“The global economic and banking scenario, depending on where you are, will continue to be challenged. The good news for the Philippines is that things look good now. But I think it’s been an extraordinary year of earnings for many companies, so the challenge always is after an excellent year what’s the anchor?” he said.

Montinola noted that optimism in the industry’s growth prospects could also be anchored on government’s initiative to push for Private-Public Partnership (PPP) where more entities are seen raising more funds, thus spurring heightened activities in the banking sector.

As long as the economy is doing better, Montinola said, the banking industry will also be good.

“I think it’s been already mentioned that the economic growth, I’m hoping which I already  said, as long as the Philippines is in the six percent range, everything above six percent is a bonus and is good for the country and if we could do better, that would be great but like all things no matter how well we are doing, there are always challenges. The positive part is that the elections is coming up, infrastructure and PPP projects are continuing. The business mood is good,” the BPI chief pointed out.

For medium-sized banks, United Coconut Planters Bank senior vice president and head of marketing group Norman Martin Reyes said he likewise sees continuing growth next year.

“We are optimistic for UCPB’s outlook for 2013. We are very confident in sustaining our growth momentum,” said Reyes.

“The growth prospect for 2013 continues to be bright specially if the country gets its expected ratings upgrade, thanks to the government’s prudent fiscal management.”

From a multilateral financial institution’s point of view, International Finance Corp. (IFC) country resident representative Jesse Ang echoes the local bank officials’ outlook.

“I think in 2013 we will have a good opportunity in terms of growth outlook if we continue with the reforms,” he said.

Ang said he also believes that PPP would help fuel growth in the banking industry. “PPP in 2013 for us is very important as this will start the ball rolling and we are talking about a pretty large amount of cash here,” the IFC official said.

According to Ang, next year’s election would also be a factor in the overall growth of the economy, not only in the banking industry.

“Economy will be quite good in 2013. There would be a pump cash in the economy but hopefully we would elect a Congress and also local government officials who can help the Aquino administration push for important bills and continue with his reforms. I hope important laws would be passed in 2013,” he said.

Mergers and consolidations

Another important aspect the banking industry could look forward to is the impending merger and consolidation among banks.

Chamber of Thrift Banks (CTB) president and HSBC Savings Bank president Patrick Cheng said merger and/or acquisition among banks is almost certain to happen in the banking sector.

“It’s inevitable that there would be consolidation,” he said, noting that their regional counterparts have been growing four to five times bigger in terms of assets.

“If you will look at our regional counterparts, given that two big banks will merge will result in P1.5 trillion compared to other regional (Indonesia, Malaysia, Thailand) banks’ assets of P4 trillion to P5 trillion. So there is still a lot of room for mergers and consolidations,” Cheng said.

BPI Family Savings Bank president and CEO Jose Teodoro Limcaoco, on the other hand, said while mergers and consolidations are happening among big banks, smaller banks would have to try to focus on their own market.

“We  have to look for other ways to serve our clients. That’s part of the ball game. There are some banks who decided to be bigger so we have to find our niche and I guess it’s our ability to work closely with customers and we are interested in cross selling which should give some lots of opportunities to serve our market,” Limcaoco added.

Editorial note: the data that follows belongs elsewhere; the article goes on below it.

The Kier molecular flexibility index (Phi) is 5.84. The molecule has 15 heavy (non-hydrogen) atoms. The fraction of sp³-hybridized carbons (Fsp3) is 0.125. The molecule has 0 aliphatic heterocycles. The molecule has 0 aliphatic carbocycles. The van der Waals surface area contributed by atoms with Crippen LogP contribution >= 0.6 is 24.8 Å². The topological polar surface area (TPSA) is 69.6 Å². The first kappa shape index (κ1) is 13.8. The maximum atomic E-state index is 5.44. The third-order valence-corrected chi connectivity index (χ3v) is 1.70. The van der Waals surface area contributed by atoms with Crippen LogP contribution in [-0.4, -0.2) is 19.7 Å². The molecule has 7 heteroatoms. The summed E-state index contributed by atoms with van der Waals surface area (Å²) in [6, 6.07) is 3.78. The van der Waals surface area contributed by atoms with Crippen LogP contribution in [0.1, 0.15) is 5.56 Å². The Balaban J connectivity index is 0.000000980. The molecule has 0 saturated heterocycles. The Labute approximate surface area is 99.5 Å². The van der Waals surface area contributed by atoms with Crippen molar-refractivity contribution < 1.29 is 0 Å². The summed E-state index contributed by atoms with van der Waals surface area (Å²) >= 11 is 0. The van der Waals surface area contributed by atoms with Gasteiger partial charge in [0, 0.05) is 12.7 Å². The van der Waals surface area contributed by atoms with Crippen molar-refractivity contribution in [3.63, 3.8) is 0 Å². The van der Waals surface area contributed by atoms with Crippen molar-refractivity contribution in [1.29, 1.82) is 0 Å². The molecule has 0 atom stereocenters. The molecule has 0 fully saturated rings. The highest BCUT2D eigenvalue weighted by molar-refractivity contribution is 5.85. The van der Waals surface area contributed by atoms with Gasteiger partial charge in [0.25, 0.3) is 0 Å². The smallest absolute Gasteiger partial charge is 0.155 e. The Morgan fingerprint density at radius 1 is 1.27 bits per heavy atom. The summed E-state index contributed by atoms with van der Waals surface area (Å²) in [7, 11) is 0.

Morever, Limcaoco said there is one way to look at mergers among big banks.

“Opportunities like this as market liberalizes would also give us more revenue enhancing capabilities but I think we should look at it this way: the Philippines is picking up. We have more consumer spending, more spending coming from overseas workers, BPO flows, our economy, I think, should be able to support bigger banks and lots more opportunities, I think we should look at this as a positive. Merger among big banks would also be in line with the growth of our economy,” the BPI Family Bank official said.

Recently, there were talks of BPI merging with Philippine National Bank and Allied Bank.

Montinola said they would likely be coming up with the decision on the proposed merger of the three banks in early part of 2013.

Once merged, BPI/PNB/Allied would overtake BDO’s current position as the country’s biggest bank in terms of assets.

BDO, for its part, has been vocal about its lack of interest to merge with other banks just to keep up with the competition.

But industry sources have been saying that if BDO would want to maintain its leadership in the industry, it could merge with China Banking Corp. Both BDO and Chinabank are owned by the Sy family.

Not only mergers and consolidation would pose a challenge to the industry next year. There would also be pressure to grow big and strong with the entry of more foreign banks in the country.

Early next year, the acquisition of majority stake of Bank of Commerce by CIMB of Malaysia would have been consummated.

Maybank, also one of the biggest financial groups in Malaysia, has sounded off plans to pour in $100 to $200 million to its local subsidiary Maybank Philippines to keep up with growing competition in the industry.

There is also a pressure from local banks to grow with the impending impact of the 2015 ASEAN where there would be more foreign financial institutions coming in the local banking front.

Some banks, like BPI, have opted to forge strategic partnership through corresponding banking agreements.

BPI has entered into numerous memoranda of agreements with some Japanese banks to be able to catch up with the regional growth.